The jackpot for the Mega Millions lottery game has grown to nearly $1 billion ahead of Friday night’s drawing after more than four months without a winner thanks to bad luck, poor odds and reduced play partially blamed on the coronavirus pandemic.
It’s only the third time a lottery jackpot has grown so large, but much has changed since the last time such a big prize was up for grabs in 2018. The odds of winning a jackpot remain the same — incredibly small — but for a variety of reasons fewer people are playing Mega Millions or Powerball, the two lottery games offered in most of the country.
And even as the huge Mega Millions prize and a $731.1 million Powerball jackpot won Wednesday by a single ticket sold in Maryland have juiced sales for the games, Maryland lottery director Gordon Medenica noted: “We’re not out of the woods yet.”
Medenica acknowledged sales were dramatically lower before the pandemic, and they tanked even further in the spring and summer.
After a peak in October 2018, Medenica said sales of the big lottery games dropped about 50%, prompting talk among lottery officials about jackpot fatigue. Sales of Mega Millions and Powerball continued to decline after the virus hit along with other lottery games, but while scratch tickets and other instant games rebounded strongly later in the year, national game sales remained moribund.
In response to falling sales, officials updated the national games to reduce starting jackpots from $40 million to $20 million and changed rules about guaranteed minimum increases between drawings. The moves made fiscal sense but they caused jackpots to grow more slowly, further tamping down sales, as demonstrated by the record 37 draws without a winner it took to reach the current Mega Millions jackpot that's still far less than the all-time highs.
“That’s why it takes so many rolls to get up to a high jackpot level,” Medenica said.
What hasn’t changed are the odds.
By design, Mega Millions and Powerball are relatively generous in awarding small dollar prizes and lottery officials boast there is a roughly one in 24 chance of winning something. But to generate huge jackpots, officials must be absolutely miserly about paying jackpots.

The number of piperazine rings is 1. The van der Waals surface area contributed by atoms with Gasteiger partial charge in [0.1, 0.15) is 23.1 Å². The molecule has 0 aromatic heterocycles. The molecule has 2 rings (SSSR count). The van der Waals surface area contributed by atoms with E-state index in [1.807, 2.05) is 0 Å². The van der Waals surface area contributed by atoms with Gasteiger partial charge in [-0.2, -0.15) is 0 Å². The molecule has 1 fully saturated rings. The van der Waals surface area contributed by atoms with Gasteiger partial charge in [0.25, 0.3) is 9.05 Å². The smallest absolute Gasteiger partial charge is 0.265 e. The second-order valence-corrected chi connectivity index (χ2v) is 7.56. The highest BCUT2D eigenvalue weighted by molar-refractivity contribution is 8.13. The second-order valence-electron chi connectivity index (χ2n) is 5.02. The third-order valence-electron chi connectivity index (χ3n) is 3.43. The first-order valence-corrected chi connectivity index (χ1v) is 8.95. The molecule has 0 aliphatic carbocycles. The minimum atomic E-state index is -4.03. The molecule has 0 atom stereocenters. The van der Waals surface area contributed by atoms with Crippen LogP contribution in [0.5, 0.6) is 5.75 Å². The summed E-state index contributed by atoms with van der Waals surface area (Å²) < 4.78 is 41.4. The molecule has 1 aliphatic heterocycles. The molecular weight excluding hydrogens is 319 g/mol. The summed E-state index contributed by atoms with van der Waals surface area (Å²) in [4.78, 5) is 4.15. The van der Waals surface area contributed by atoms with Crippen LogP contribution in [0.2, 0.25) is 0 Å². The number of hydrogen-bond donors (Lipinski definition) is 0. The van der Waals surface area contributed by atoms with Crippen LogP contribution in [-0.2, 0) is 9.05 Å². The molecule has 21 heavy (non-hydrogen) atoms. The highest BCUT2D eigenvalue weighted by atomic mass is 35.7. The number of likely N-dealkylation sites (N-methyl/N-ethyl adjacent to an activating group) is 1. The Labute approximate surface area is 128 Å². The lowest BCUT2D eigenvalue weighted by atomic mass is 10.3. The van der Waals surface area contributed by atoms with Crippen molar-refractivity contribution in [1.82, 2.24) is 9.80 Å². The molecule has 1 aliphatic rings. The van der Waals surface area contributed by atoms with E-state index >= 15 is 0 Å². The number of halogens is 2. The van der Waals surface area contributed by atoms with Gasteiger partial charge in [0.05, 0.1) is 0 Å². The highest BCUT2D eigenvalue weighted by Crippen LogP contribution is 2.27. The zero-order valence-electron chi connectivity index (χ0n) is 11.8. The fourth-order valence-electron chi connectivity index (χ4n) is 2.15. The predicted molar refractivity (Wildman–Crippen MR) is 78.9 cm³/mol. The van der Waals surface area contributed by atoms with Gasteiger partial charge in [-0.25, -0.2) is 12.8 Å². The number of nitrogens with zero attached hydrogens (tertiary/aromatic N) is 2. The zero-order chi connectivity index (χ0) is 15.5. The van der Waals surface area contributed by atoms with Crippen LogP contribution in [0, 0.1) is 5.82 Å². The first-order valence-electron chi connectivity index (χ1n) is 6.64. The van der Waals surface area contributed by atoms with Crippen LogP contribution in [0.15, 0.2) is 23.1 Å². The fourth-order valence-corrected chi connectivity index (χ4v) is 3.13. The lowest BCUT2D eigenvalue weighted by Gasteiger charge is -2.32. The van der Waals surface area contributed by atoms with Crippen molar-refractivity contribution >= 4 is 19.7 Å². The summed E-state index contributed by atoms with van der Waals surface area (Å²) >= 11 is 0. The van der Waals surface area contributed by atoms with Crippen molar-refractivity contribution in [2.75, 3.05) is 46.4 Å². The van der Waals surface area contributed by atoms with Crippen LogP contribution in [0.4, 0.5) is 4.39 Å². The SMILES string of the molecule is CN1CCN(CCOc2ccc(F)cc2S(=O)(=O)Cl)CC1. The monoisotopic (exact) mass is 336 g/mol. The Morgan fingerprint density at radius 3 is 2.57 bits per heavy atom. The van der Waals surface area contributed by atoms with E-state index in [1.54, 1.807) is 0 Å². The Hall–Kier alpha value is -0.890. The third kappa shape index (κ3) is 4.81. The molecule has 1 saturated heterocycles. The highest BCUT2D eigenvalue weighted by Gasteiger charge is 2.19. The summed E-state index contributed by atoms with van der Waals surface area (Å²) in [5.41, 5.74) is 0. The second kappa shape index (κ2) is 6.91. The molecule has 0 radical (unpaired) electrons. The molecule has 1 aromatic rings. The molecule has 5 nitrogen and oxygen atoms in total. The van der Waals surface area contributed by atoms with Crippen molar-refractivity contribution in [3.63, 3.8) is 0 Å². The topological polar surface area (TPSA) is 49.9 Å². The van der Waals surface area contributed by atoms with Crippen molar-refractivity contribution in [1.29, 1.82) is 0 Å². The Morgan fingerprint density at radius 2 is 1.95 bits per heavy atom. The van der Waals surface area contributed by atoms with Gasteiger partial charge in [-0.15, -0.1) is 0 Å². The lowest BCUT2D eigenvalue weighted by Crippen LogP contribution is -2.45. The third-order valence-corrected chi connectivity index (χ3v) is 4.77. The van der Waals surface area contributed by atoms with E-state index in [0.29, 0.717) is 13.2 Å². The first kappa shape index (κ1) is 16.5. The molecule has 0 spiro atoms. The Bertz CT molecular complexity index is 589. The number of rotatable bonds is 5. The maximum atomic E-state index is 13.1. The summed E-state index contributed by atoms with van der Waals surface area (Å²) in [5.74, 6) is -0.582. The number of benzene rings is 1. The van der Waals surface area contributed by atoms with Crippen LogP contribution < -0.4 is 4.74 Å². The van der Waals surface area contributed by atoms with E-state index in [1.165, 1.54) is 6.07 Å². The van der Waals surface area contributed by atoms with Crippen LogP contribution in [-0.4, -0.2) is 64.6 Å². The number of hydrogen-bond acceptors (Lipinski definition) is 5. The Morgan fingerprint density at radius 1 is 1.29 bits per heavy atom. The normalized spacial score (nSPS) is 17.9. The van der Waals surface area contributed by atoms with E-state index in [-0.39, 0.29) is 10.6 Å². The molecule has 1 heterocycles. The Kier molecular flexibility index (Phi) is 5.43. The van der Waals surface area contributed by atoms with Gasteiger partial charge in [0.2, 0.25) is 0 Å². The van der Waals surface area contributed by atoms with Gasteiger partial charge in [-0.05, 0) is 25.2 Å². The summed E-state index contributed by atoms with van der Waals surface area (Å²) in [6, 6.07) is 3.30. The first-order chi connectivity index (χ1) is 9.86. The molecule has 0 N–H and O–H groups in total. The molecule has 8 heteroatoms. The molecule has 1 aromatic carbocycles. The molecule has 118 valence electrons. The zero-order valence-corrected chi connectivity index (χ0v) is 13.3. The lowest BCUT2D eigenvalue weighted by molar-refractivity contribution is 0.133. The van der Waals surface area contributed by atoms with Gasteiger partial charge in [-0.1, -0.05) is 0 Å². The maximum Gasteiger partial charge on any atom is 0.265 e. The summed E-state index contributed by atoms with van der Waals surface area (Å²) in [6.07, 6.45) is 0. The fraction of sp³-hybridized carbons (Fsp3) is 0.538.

It’s hard to fathom how unlikely it is to beat odds of one in 292.2 million for Powerball or one in 302.5 million for Mega Millions.
To get a sense of your chances, Steven Bleiler, a mathematics and statistics professor at Portland State University, said people should imagine a swimming pool 40 feet (12.2 meters) wide, 120 feet (36.6 meters) long and 5 feet (1.5 meters) deep, filled to the brim with M&Ms, only one of which is green. To win, all a player must do is jump in blindfolded and wade around until finding that single green candy.
Andrew Swift, a mathematics professor at the University of Nebraska-Omaha, put it this way: Your chances of picking up two oysters and finding a pearl in both is about twice as likely as winning either lottery jackpot.
Still, someone always ultimately wins, and it happened again after Wednesday night’s Powerball drawing when a single ticket sold at a convenience store in the small community of Lonaconing, Maryland, hit all six numbers. The winner can take a $716.3 annuity paid over 30 years or a cash prize of $546.8 million.
What comes next is unclear. Some states are banking on growth in online games, but while the 10 states that allow purchases on computers and phone apps are seeing rising sales, such purchases remain a relatively small percentage of overall revenue.
“The current roll has revived the game as it’s been designed,” Medenica said. “Whether we continue to consider making changes or not is to be seen.”